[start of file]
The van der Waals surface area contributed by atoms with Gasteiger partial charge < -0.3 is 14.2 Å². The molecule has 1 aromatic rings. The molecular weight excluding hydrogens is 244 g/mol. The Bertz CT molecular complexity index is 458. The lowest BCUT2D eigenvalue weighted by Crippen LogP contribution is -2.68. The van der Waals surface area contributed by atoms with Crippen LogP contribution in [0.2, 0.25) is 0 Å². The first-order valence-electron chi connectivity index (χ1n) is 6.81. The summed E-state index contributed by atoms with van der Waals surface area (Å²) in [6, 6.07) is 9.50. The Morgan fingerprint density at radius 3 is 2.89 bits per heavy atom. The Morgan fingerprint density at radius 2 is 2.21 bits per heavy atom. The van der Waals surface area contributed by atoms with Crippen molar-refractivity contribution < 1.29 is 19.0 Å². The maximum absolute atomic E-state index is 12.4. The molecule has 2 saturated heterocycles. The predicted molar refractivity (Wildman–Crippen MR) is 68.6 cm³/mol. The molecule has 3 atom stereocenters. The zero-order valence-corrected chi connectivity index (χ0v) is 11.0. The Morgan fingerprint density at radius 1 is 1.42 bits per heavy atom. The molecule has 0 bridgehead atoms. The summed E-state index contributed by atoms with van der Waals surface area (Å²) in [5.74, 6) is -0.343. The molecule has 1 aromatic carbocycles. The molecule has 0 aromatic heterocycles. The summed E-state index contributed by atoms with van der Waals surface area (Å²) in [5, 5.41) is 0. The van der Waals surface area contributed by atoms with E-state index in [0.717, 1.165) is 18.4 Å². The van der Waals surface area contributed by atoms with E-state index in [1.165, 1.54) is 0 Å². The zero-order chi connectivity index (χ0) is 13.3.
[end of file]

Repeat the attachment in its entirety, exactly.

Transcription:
The van der Waals surface area contributed by atoms with Gasteiger partial charge < -0.3 is 14.2 Å². The molecule has 1 aromatic rings. The molecular weight excluding hydrogens is 244 g/mol. The Bertz CT molecular complexity index is 458. The lowest BCUT2D eigenvalue weighted by Crippen LogP contribution is -2.68. The van der Waals surface area contributed by atoms with Crippen LogP contribution in [0.2, 0.25) is 0 Å². The first-order valence-electron chi connectivity index (χ1n) is 6.81. The summed E-state index contributed by atoms with van der Waals surface area (Å²) in [6, 6.07) is 9.50. The Morgan fingerprint density at radius 3 is 2.89 bits per heavy atom. The Morgan fingerprint density at radius 2 is 2.21 bits per heavy atom. The van der Waals surface area contributed by atoms with Crippen molar-refractivity contribution < 1.29 is 19.0 Å². The maximum absolute atomic E-state index is 12.4. The molecule has 2 saturated heterocycles. The predicted molar refractivity (Wildman–Crippen MR) is 68.6 cm³/mol. The molecule has 3 atom stereocenters. The zero-order valence-corrected chi connectivity index (χ0v) is 11.0. The Morgan fingerprint density at radius 1 is 1.42 bits per heavy atom. The molecule has 0 bridgehead atoms. The summed E-state index contributed by atoms with van der Waals surface area (Å²) in [5.74, 6) is -0.343. The molecule has 1 aromatic carbocycles. The molecule has 0 aromatic heterocycles. The summed E-state index contributed by atoms with van der Waals surface area (Å²) in [5, 5.41) is 0. The van der Waals surface area contributed by atoms with E-state index in [0.717, 1.165) is 18.4 Å². The van der Waals surface area contributed by atoms with E-state index in [1.165, 1.54) is 0 Å². The zero-order chi connectivity index (χ0) is 13.3.